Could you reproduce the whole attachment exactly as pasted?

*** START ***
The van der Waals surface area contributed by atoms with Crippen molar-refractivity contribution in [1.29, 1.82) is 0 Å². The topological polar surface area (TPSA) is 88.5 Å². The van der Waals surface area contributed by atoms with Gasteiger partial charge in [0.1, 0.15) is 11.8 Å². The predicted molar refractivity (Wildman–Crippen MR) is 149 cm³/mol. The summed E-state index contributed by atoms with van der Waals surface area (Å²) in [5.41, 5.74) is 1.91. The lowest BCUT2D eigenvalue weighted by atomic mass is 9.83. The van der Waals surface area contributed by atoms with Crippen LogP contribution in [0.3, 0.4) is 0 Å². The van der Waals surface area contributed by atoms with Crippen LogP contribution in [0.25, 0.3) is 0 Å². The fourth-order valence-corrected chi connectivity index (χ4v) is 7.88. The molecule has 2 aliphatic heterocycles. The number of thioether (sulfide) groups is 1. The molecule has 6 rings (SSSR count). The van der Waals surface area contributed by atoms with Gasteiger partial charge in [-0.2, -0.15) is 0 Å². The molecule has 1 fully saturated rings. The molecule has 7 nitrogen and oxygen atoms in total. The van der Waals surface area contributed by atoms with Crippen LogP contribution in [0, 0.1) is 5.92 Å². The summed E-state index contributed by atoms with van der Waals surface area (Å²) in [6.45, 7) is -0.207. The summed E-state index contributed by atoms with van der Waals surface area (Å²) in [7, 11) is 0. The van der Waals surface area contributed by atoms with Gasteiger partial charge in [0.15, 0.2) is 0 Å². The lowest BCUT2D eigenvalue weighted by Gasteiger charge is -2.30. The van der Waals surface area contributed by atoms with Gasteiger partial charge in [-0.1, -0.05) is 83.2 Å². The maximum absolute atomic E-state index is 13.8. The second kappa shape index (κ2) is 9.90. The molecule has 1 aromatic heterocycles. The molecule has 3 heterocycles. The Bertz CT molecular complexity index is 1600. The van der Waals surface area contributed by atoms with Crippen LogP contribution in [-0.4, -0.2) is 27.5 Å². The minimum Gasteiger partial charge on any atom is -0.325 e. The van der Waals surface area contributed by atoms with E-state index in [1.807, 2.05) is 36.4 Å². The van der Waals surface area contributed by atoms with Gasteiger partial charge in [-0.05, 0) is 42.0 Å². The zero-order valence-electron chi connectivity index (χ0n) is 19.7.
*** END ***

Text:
The van der Waals surface area contributed by atoms with Crippen molar-refractivity contribution in [1.29, 1.82) is 0 Å². The topological polar surface area (TPSA) is 88.5 Å². The van der Waals surface area contributed by atoms with Gasteiger partial charge in [0.1, 0.15) is 11.8 Å². The predicted molar refractivity (Wildman–Crippen MR) is 149 cm³/mol. The summed E-state index contributed by atoms with van der Waals surface area (Å²) in [5.41, 5.74) is 1.91. The lowest BCUT2D eigenvalue weighted by atomic mass is 9.83. The van der Waals surface area contributed by atoms with Crippen LogP contribution in [0.3, 0.4) is 0 Å². The van der Waals surface area contributed by atoms with Crippen LogP contribution in [0.25, 0.3) is 0 Å². The fourth-order valence-corrected chi connectivity index (χ4v) is 7.88. The molecule has 2 aliphatic heterocycles. The number of thioether (sulfide) groups is 1. The molecule has 6 rings (SSSR count). The van der Waals surface area contributed by atoms with Gasteiger partial charge in [-0.2, -0.15) is 0 Å². The molecule has 1 fully saturated rings. The molecule has 7 nitrogen and oxygen atoms in total. The van der Waals surface area contributed by atoms with Crippen LogP contribution in [0, 0.1) is 5.92 Å². The summed E-state index contributed by atoms with van der Waals surface area (Å²) in [6.45, 7) is -0.207. The summed E-state index contributed by atoms with van der Waals surface area (Å²) in [7, 11) is 0. The van der Waals surface area contributed by atoms with Gasteiger partial charge in [0.15, 0.2) is 0 Å². The lowest BCUT2D eigenvalue weighted by Gasteiger charge is -2.30. The van der Waals surface area contributed by atoms with Gasteiger partial charge in [-0.1, -0.05) is 83.2 Å². The maximum absolute atomic E-state index is 13.8. The second kappa shape index (κ2) is 9.90. The molecule has 1 aromatic heterocycles. The molecule has 3 heterocycles. The Bertz CT molecular complexity index is 1600. The van der Waals surface area contributed by atoms with Crippen LogP contribution in [-0.4, -0.2) is 27.5 Å². The minimum Gasteiger partial charge on any atom is -0.325 e. The van der Waals surface area contributed by atoms with E-state index in [1.807, 2.05) is 36.4 Å². The van der Waals surface area contributed by atoms with Gasteiger partial charge in [-0.05, 0) is 42.0 Å². The zero-order valence-electron chi connectivity index (χ0n) is 19.7.